The counter-narratives about the recent takeover, and restoration, of New York City’s Pacifica radio station, WBAI, have apparently begun. Thus far we have no new offerings but rather restatements of previously given excuses, ones that wilt in the face of reasoned critique.
Here I am referring specifically to Akio Tanaka’s November 12 article in CounterPunch. Mr. Tanaka leads off by repeating the claim that “The reason Pacifica National Office intervened at WBAI was because the station was not able to make payroll, and there was no further money to give to the station.” He was nonetheless honest enough to not lay all blame at the feet of WBAI by also writing “The reason for this is the lack of competent financial oversight and planning for many years at the very top of our governance structure.”
I don’t disagree with the assessment that Pacifica has been poorly managed in recent years. But the assertion that WBAI could not make its payroll can be challenged on two counts. One, WBAI managers have repeatedly said the station had already raised enough money to make all of the month’s expenses in the October fund drive that was barely a week old when the station was forced off the air. Two, it would seem rather counter-intuitive to believe that the solution to a shortage of funds is to cut off all means of collecting funds.
Let’s review what happened during the October 7 coup: The station’s bank account was frozen (actually done two days earlier but that was not known beforehand); all local programming was taken off the air, ending the ability of WBAI to continue fundraising; the station’s main website and its website specifically set up to accept donations were removed from the internet; the call center that took phone pledges was summarily dismissed; and the station’s landlord was told to find a new tenant and rent payments to her terminated.
I do not have a degree in finance, but it doesn’t take a specialist to see the absurdity of this situation. If WBAI was in such dire straits, wouldn’t the solution be to allow it to continue its fund drive in order to secure needed funds? Instead, similar to the logic of the Pentagon that “saved” Vietnamese villages by burning them to the ground and killing the villagers, the Pacifica National Board rogue minority faction attempted to “save” WBAI by destroying its ability to survive.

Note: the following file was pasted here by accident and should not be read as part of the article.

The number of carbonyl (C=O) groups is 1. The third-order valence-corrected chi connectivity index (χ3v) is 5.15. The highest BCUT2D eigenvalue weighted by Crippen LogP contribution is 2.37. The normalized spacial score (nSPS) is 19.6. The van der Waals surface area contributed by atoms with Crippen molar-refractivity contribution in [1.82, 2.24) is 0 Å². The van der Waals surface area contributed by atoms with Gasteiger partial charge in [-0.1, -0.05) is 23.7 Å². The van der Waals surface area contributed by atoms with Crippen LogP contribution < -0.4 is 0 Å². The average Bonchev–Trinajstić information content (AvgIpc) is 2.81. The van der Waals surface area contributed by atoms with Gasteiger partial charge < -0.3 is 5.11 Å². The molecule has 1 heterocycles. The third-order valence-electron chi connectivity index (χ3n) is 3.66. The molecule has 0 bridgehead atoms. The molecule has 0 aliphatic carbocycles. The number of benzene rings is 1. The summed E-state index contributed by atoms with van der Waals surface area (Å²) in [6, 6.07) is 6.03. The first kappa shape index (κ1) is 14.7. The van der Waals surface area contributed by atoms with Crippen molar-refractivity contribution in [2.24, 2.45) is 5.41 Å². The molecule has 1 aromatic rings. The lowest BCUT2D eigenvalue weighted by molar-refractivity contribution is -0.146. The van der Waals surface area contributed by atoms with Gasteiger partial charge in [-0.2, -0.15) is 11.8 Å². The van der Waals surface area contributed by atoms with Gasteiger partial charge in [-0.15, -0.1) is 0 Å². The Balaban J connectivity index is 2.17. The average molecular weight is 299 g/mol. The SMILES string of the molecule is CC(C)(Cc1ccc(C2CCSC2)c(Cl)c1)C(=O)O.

Berthold Reimers, WBAI’s general manager, reports that the aborted October fund drive exceeded the results of the year’s earlier fund drives, taking in about $10,000 per day. Further, in a report to station staff and hosts, he wrote, “As of September 30, 2019 WBAI borrowed $37,000 from Pacifica to make its payroll. Septembers are always rough on all stations. WBAI always catches up in October and we would have caught up and paid all expenses” expected to be incurred before the next fund drive, including immediately paying back the September loan. He added, “If Pacifica was really broke they should have at least waited for WBAI to bring in all the cash during the October drive.”
It can more than reasonably be argued that a radio station, or any other entity, shouldn’t be that close to financial danger. But when it comes to Pacifica, that is not a problem specific to New York. WBAI’s projected cash-flow deficit for 2020 is nearly identical to that of California stations KPFA and KPFK. Further, according to a paper prepared by three Pacifica National Board directors, a report used as the rationale for the coup against WBAI used dubious accounting to inflate the deficit of WBAI and still assigned only 26 percent of Pacifica’s total operating deficit to the station.
Mr. Tanaka’s other primary statement is that “the current Bylaws preclude sale of any station without a membership vote.” Well, yes, and that is why there is a push to change the bylaws. Mr. Tanaka points out, correctly, that bylaws can’t be changed without a vote of the members of Pacifica’s five stations. Further, he notes that there would be five elected directors, one from each station, along with the six appointed directors under the proposed amendment. I acknowledge that I should have been more precise in explicating the composition of the board should the proposed bylaws be adopted. But critical here is that the self-selected directors would have a permanent majority. The larger point — that the new board would constitute an undemocratic structure — stands.